Every time I tried to get the big pot out of the bottom cupboard to make dinner, I was pelted with a hail of Q-Tips. A simple search for my toothbrush resulted in near blindness caused by accidentally triggering a spray of HoneyDo perfumed body mist. (People should carry this stuff in Banff instead of Bear Spray- it completely incapacitated me. Even now, the smell of overripe fruit causes my eyes to tear up and sinuses to involuntarily drain.) Trying to find a diaper in an 8 x 12 tent trailer involved lifting my body weight (no mean feat) in cosmetics just to access the diaper bag, which had been emptied of its supply of baby wipes, as she prefers these to the harsher cleansers in the makeup remover she also brought along (apparently just to fill some weight requirement).

Her hair, which she used to care so little about that she allowed her father to shave it off, now requires the electrical output of a small village in Tanzania simply to keep it in an acceptable state for a week spent swimming in a muddy river. Her phone charger and IPod were plugged into the outlets that we had (incorrectly) assumed would be used to run the lights and power in the trailer, and the sound of her blow dryer drowned out singing birds for miles around. She had appropriated the longest extension cord we had because nothing else could reach the tent, where she was straightening her hair, and she was seriously annoyed that she we didn't have a power bar so she could heat her spiral curler at the same time. At one point, she actually UNPLUGGED LANA AND ERIK'S ENTIRE TRAILER to charge her Nintendo DS. (It was accidental, and she felt really bad, but we'll never let that one go. It's just too funny.)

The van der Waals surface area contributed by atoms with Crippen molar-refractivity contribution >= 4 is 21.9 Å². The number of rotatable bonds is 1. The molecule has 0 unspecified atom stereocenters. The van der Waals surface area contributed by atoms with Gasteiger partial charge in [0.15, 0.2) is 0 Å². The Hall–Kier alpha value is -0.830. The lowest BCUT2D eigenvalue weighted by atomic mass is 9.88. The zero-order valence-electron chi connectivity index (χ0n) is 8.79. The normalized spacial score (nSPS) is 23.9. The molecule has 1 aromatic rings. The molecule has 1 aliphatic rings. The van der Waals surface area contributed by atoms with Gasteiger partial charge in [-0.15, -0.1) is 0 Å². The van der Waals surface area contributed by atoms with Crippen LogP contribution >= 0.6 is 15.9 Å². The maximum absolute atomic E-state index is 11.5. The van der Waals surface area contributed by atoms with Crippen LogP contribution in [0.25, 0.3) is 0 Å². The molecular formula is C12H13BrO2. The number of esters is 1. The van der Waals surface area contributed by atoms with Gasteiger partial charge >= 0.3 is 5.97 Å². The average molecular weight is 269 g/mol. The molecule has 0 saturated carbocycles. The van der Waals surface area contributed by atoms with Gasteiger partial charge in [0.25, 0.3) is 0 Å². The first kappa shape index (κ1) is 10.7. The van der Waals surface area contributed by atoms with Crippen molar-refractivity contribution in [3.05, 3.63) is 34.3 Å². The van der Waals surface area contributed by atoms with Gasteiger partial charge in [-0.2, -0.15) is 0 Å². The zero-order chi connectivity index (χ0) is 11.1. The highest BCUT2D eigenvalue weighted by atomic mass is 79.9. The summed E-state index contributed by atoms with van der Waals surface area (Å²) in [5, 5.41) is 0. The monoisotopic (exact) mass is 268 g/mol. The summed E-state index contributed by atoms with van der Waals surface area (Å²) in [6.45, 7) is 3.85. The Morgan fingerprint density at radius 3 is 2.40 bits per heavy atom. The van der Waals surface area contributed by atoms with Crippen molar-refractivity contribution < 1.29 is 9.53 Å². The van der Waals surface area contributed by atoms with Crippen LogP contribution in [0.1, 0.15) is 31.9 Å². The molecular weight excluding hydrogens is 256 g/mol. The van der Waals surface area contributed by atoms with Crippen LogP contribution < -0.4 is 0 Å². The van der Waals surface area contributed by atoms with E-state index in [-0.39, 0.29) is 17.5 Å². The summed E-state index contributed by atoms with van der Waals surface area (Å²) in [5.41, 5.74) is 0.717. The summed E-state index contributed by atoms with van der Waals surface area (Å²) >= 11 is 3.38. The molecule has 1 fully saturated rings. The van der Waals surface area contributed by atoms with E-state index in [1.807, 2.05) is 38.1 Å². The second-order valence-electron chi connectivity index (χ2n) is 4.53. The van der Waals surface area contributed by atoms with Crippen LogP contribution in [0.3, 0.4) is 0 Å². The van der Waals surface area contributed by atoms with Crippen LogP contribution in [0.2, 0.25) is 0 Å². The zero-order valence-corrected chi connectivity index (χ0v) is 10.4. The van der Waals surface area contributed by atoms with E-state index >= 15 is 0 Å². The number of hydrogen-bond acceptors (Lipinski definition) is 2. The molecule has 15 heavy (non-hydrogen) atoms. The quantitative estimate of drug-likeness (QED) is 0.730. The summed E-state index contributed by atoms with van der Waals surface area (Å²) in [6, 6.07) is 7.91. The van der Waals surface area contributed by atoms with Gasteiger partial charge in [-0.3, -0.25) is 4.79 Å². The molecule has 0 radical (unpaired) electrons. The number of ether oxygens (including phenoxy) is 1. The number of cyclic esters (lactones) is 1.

She and the other girls were able to do near-professional manicures and pedicures on themselves, using the array of polishes, files, and buffers that they had brought with them for the trip (in comparison, Isaiah was excited simply to find a $5 pair of sneakers without holes in them to wear after his 6 weeks volunteering at a wilderness bible camp). She sacrificed a $20 beach towel to clean clay (CLAY!) off her body when the kids found a deposit in the river and spent 3 hours sculpting, and used my entire supply of laundry loonies to wash and rewash her white bathing suit to remove the streaks of mud. She used up a brand new bottle of body wash in 6 days (one intended to last the family a whole week), because camping makes her sweaty and she has to shower twice a day.